The Clinton Herald, Clinton, Iowa

Local News

March 15, 2011

Men file lawsuit against firms providing workers at ADM

CLINTON — Two companies that have provided employees who work on the grounds of Clinton’s Archer Daniels Midland plant are being sued by current and former hourly employees claiming violation of state and federal labor laws.

Jacob Cinadr and Robert Edens, on behalf of themselves and others similarly situated, have filed the class-action federal lawsuit against KBR, Inc., and BE&K Inc., claiming the two Delaware companies violated the Fair Labor Standards Act and the Iowa Wage Payment Coalition Act.

In their lawsuit, the two men, who are represented by Clinton attorney Dorothy O’Brien, allege that from 2008 to the present, the two companies failed to pay them and possibly more than 257 fellow workers completely for the hours they worked, that they worked well in excess of 40 hours in a given work week, that they were not paid overtime for the extra time over 40 hours and that payroll records fail to accurately record all the hours plaintiffs and other class members had worked.

The two companies are named in the suit because they say the practice began under BE&K, which in the summer of 2008 sold its company to KBR, which became the plaintiffs’ employer. Both companies performed work for ADM in Clinton. According to the lawsuit, Cinadr, was employed with BE&K from March 2008 until the KBR purchase.He remains employed by KBR at the Clinton facility. Edens was employed with KBR from July 2008 through April 16, 2010.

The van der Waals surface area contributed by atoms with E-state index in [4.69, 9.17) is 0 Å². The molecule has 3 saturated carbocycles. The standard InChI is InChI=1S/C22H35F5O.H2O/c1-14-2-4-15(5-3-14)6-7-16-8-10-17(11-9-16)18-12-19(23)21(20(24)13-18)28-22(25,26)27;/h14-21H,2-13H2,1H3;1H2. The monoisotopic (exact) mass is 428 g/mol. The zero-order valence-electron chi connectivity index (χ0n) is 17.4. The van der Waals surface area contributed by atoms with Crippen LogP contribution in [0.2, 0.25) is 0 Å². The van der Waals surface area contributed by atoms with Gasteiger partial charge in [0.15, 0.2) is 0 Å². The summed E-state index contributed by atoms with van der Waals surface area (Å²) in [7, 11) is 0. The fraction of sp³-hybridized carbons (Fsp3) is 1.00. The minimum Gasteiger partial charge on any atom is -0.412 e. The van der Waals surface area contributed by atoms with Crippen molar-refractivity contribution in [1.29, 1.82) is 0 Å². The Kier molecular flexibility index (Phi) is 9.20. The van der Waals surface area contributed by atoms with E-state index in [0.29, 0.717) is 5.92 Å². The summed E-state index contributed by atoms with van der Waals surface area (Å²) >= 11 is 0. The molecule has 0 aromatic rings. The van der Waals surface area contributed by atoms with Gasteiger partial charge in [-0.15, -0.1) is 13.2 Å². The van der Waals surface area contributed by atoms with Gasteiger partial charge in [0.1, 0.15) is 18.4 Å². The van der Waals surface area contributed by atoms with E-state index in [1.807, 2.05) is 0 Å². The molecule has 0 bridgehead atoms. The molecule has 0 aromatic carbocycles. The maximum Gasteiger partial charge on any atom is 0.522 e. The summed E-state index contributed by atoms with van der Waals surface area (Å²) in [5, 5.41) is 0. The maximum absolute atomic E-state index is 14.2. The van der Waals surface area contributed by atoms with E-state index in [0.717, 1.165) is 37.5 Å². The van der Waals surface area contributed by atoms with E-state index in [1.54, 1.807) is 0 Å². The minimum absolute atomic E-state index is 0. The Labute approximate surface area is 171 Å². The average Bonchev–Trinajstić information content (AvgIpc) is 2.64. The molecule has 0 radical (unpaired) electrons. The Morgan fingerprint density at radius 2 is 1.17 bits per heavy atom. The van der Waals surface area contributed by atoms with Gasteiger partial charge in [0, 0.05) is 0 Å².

The lawsuit states that they are bringing their FLSA claim as a representative action on behalf of “all persons working in hourly positions at BE&K and or KBR at the Clinton, Iowa Archer Daniels Midland plant from Feb. 1, 2008 to the present.”

The lawsuit specifically alleges that the defendants failed to properly pay the plaintiffs in the following ways:

• By locating the time clock about a half mile from the ADM gate where the plaintiffs are required to enter the plant;

• By requiring that the plaintiffs wear personal protective equipment from the moment they enter the gate, that they be subject to the rules and regulations of the workplace, by subjecting the plaintiffs to security screening at the main gate and by exercising control over the plaintiffs as employees without providing compensation;

• By expecting the plaintiffs to perform tasks on the walk to and from the time clock that constitute principal activities of their work and refusing to pay them for this time;

• By requiring the plaintiffs to perform work before and after their clock-in time and refusing to pay them for it; and

• By failing to pay overtime for hours the plaintiffs work in excess of 40 hours in a given workweek, the defendants violated FLSA's overtime provisions, the lawsuit states.

The men claim that the companies’ alleged failure to pay them federally mandated overtime was a violation of FLSA and the Iowa Wage Payment Collection Act. The two are seeking a jury trial and damages paid to them in an amount that would include lost wages, benefits and liquidated damages.  They also are seeking an order that allows the action to proceed as a class-action lawsuit.

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